MILLSBORO, DE—Now, there’s virtual training for a very real problem: bed bugs. As an industry epidemic, one company aims to change the way hotels approach the concern.
Through an online-only program, NOBBEL Inc.—the National Organization of Bed Bug Education for Lodging—offers bed bug certification for both properties and employees.
The program offers training and testing, including bed bug detection, an inspection process, a standard operating procedure for staff and treatment options. The program is made up of online videos for full-time staff, including housekeeping, front-desk employees and engineering teams.
“We’re trying to pull everyone together,” said Kurt Herring, national training director for NOBBEL Inc. “Right now, bed bugs are a bad word, but they’re here, we have them, everybody has them.”
The certification level achieved depends on the amount of participation from the staff. One person must participate for a bronze certification, 25% staff participation for silver, 50% for gold and 100% participation for platinum, Herring said.
The videos take approximately 40 minutes to watch and are followed by a 25-question test; employees need at least an 80% to pass.
Certifications are property-wide as well as personal, meaning that employees are individually certified and can take those credentials with them should they move to another property.
The hotel staff is required to renew certifications every two years; however, NOBBEL contacts properties annually for a list of new or turnover employees to add to the system and start training or renewing staff. This helps keep operations up to date and employees well-informed.
“[Sometimes] you go to a hotel and report a bed bug problem, and they look at you like they have no idea where to go from there,” said Michele Berdelle, president of NOBBEL Inc. “This was our way of getting them involved in that and getting a process together.”
Berdelle has 20 years of experience in the field, 10 of which are in her own bed bug remediation company, utilizing canine inspection and heat treatments to combat the critters.
Along with the certification, employees are given a script to follow on how to handle guests’ inquiries about bed bugs and answer these questions professionally. This includes what to say during the check-in process, during a guest’s stay or after a guest checks out and calls back to the hotel.
“We’re trying to put a positive spin on what we all know is a huge negative in the industry,” Herring said. “The uniqueness of our program and the way we go about that is that our certified properties are listed online; you can search by zip code and by property name. We’re in more than 20 states and across 20-plus brands.”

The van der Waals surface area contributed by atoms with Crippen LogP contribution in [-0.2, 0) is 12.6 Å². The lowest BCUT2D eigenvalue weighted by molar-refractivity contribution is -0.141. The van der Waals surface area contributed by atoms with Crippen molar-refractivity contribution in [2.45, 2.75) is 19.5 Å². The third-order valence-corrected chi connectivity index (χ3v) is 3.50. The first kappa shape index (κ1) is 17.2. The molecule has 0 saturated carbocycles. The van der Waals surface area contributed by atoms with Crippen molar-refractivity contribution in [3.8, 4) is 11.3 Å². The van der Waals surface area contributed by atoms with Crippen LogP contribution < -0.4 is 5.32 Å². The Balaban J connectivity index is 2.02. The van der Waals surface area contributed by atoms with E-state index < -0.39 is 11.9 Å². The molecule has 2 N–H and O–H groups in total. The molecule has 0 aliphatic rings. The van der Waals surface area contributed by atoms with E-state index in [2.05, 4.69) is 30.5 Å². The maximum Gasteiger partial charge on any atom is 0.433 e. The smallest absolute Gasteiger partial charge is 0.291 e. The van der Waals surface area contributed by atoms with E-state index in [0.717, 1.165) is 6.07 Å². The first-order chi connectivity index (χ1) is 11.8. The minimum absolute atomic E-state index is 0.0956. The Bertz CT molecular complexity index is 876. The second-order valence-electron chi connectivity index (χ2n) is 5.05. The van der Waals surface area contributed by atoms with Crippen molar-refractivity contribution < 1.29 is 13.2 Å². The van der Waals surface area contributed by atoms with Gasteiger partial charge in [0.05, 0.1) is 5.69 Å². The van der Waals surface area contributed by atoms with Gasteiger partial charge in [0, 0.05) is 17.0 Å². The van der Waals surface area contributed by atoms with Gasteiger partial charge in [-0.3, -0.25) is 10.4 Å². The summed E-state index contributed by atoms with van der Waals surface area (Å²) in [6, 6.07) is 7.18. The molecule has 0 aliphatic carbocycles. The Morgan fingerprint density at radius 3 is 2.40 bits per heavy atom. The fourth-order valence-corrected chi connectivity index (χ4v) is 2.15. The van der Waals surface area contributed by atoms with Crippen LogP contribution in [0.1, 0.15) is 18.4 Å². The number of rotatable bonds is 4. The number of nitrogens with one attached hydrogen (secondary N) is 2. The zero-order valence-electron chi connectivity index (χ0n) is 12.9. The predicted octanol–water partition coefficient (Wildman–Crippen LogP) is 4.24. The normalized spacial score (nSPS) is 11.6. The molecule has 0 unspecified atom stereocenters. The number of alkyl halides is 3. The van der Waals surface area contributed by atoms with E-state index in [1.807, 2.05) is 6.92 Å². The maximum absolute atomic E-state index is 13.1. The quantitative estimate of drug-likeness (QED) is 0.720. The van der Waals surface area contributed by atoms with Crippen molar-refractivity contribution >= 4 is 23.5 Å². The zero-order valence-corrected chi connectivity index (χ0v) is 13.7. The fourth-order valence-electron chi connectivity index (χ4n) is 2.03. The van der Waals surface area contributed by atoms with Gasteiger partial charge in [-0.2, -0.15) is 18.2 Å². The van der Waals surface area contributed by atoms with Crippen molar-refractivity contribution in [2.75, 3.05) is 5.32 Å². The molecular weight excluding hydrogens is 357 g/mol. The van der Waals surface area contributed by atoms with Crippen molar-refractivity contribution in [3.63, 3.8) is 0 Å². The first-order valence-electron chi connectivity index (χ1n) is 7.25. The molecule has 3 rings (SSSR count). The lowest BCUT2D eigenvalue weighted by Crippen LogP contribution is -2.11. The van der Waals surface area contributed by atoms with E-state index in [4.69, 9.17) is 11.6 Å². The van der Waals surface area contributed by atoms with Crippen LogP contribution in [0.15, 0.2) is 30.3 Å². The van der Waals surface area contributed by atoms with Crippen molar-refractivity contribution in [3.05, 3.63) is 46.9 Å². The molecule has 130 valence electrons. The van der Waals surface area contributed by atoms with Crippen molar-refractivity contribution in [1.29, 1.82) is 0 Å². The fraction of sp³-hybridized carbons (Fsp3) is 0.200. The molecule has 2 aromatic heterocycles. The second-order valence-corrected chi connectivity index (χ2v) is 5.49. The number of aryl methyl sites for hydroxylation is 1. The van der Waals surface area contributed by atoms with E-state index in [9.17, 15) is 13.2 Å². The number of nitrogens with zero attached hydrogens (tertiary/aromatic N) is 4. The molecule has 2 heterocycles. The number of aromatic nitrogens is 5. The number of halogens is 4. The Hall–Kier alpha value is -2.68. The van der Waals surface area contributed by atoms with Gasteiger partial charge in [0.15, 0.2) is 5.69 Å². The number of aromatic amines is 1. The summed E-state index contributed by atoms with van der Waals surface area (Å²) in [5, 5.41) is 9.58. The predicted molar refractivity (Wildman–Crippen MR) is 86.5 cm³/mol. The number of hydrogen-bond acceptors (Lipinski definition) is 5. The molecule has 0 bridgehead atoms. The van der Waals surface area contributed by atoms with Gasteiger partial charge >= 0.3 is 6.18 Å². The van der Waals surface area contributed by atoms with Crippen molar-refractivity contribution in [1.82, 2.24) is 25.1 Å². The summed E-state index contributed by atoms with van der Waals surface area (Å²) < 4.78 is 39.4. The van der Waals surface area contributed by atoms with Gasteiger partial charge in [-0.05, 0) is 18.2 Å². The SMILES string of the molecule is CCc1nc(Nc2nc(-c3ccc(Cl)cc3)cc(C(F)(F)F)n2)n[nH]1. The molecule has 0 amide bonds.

Herring said that NOBBEL is bringing the hotel together with guests by providing its site as a resource, giving travelers a place to do research about bed bugs and feel better about booking rooms, especially with the proliferation of negative online reviews regarding both the bed bug problem itself and how employees handle the situation.
In fact, Herring said that many employees are surprised by how little they know about a topic they thought they were well versed on.
“They [employees]said they thought they were well-informed about bed bugs, but we taught them quite a bit more,” Herring said. “Oddly enough, the biggest thing that we’ve heard is when we get into the biology of bed bugs, they had no idea the staying power they [bed bugs]have.”
Berdelle said that the hotel staff members don’t always take the time to check rooms thoroughly for bed bugs or aren’t exactly sure what they’re looking for.
The biggest mistake she sees employees making, however, is thinking that they can handle bed bugs on their own. While the NOBBEL program educates, tests and trains, the program is designed to work hand-in-hand with pest control companies.
“We’re all becoming one,” Berdelle said. “It’s the guest who’s checking in, the people at the hotel and pest control company who are all joining together.”
The hotel staff appreciates this unity and recognizes the advantages being certified has, especially when it comes to online reviews. Herring said that one of the best pieces of feedback he received was from a GM in Ocean City, MD, who said that this certification is one of the greatest tools in terms of public relations for the property.
“Our biggest fight is to open the ears of the general managers and owners of these properties and teach them that bed bugs aren’t bad words—they can actually create consumer confidence,” Herring said.
While it may not be the first topic guests want to discuss, it’s important for hotels to acknowledge that it is a topic and a problem that won’t go away on its own.
“The hotel industry looks at this as bed bugs are hush-hush, but it’s actually surprising and eye-opening to see what the guests actually feel about bed bugs,” Berdelle said.
NOBBEL gives hotels reminders to follow up with pest control companies and verifies that the properties are logging and keeping the results of the inspections. This type of hands-on training not only gives hotel staff members the confidence they need to handle inquiries, but guests the comfort they need to come back to a hotel time and time again.
“We can’t guarantee that these hotels are never going to have bed bugs,” Berdelle said. “But what we can guarantee is that they’re going to know how to handle it and handle the client.”